By Dinesh Wagle in Baluwatar (Outside the Prime Minister’s residence)
Wagle Street Journal (All pics by Wagle)
Mission Republic: Lokraj Pandey, 22, is in a mission to spread the message of democratic republicanism in Nepal.
While leaders inside the official residence of the Prime Minister in Baulwatar were busy in the past two days bargaining on issues that will decide the future of the country, Shankar Chaudhari, 55, was putting pressure on the stove with the same intensity. There were people from the various walks of the life in front of the Gate No. 3 (east) of the PM residence on Monday and Tuesday as the high level talks kicked off. There were people, with wide range of political affiliation, who full of curiosity about everything going inside. There were people, from the civil society, who said they were there to pressurize the talking sides for the declaration of the Constituent Assembly elections. And there were scoop hungry journalists who were desperate for the headlines. While the Gate No. 3 remained closed to all these people, the wide entrance of Shankar’s place was open to all. Shankar not only fed samosa and other eatables to tired reporters who were standing all day expecting information from inside but also got a glimpse of how do they really function.
And His Cycle: Lokraj Pandey plans to reach all 75 districts with this bicycle, a loudspeaker, thousands of pamphlets and address hundreds of corner and mass meetings.
“So the business is brisk, isn’t it?”
Around 4:30 PM Tuesday, I asked Shankar the above mentioned question as he was busy making and cooking Pakauda in a big black iron pan.
When he saw a reporter with a notebook in hand and flashing camera from the other, Shankar responded as if he was habituated talking to journalists.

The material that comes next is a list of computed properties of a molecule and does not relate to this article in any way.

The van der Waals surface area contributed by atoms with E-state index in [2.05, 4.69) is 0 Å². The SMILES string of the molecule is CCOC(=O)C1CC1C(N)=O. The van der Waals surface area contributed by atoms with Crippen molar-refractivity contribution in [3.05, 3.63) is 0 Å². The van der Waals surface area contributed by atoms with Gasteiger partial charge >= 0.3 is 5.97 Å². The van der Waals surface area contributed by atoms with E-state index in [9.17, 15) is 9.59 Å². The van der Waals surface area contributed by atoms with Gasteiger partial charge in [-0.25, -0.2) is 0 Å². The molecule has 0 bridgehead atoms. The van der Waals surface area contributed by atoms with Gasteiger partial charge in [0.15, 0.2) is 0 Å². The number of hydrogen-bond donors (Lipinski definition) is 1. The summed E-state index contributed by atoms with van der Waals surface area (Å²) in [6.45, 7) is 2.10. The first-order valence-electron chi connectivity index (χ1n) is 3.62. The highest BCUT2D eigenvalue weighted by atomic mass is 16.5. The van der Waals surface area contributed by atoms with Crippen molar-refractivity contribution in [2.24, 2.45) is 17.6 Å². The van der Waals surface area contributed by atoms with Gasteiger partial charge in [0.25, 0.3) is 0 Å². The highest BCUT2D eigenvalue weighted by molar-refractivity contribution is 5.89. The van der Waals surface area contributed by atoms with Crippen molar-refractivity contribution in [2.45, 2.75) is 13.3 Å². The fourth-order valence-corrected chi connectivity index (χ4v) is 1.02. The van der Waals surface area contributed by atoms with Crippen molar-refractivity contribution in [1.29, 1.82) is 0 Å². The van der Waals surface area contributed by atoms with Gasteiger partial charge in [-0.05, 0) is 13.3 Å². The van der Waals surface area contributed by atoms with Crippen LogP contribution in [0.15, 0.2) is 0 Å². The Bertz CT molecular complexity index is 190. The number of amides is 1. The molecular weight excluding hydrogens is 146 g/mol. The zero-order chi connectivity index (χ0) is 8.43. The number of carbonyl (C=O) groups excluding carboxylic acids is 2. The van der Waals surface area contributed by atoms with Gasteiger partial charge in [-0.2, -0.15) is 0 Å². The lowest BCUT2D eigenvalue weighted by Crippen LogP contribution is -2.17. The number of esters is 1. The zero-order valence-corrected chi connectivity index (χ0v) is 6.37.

“Oh…yes! It’s shining.”
Then he was back to the business. He was making a mixture of onion, green chilly, spinach and beans for pakauda. But I wanted to talk. “I do business of Rs. 4-5 thousands in a normal day,” he said. “Yesterday (Monday) it was Rs. 10 thousands.” So the business was brisk, indeed. A crowd had gathered in front of the PM residence well before 4 PM on Monday and that stayed there till 12 in the midnight, he said. Tuesday saw the resumption of talks from morning and people were there till late night.
The Samosa Man: Happy with the brisk business in his shop, Shankar Chaudhary has one hidden wish: will his son get citizenship of Nepal?
Who doesn’t know Shankar in Baluwatar? 22 years have passed since he started a small hotel offering samosas and other food items. He hired a room of folk singer Kumar Basnet’s house for about 17 years until the place was converted into a big and attractive shop. Two years ago he moved to the current place, near the Gate No. 3, on the left. Employees of Nepal Rastra Bank, the central Bank, students from three schools in the neighborhood and boys and girls from National College are the regular customers of his shop, Shankar said. These days, as more people are coming to the shop because of the talks inside the PM residence, samosas costing Rs. 6 per piece, Lalmohan and Pakauda have become the bestsellers in Deepak Sweets and Bhojanalaya.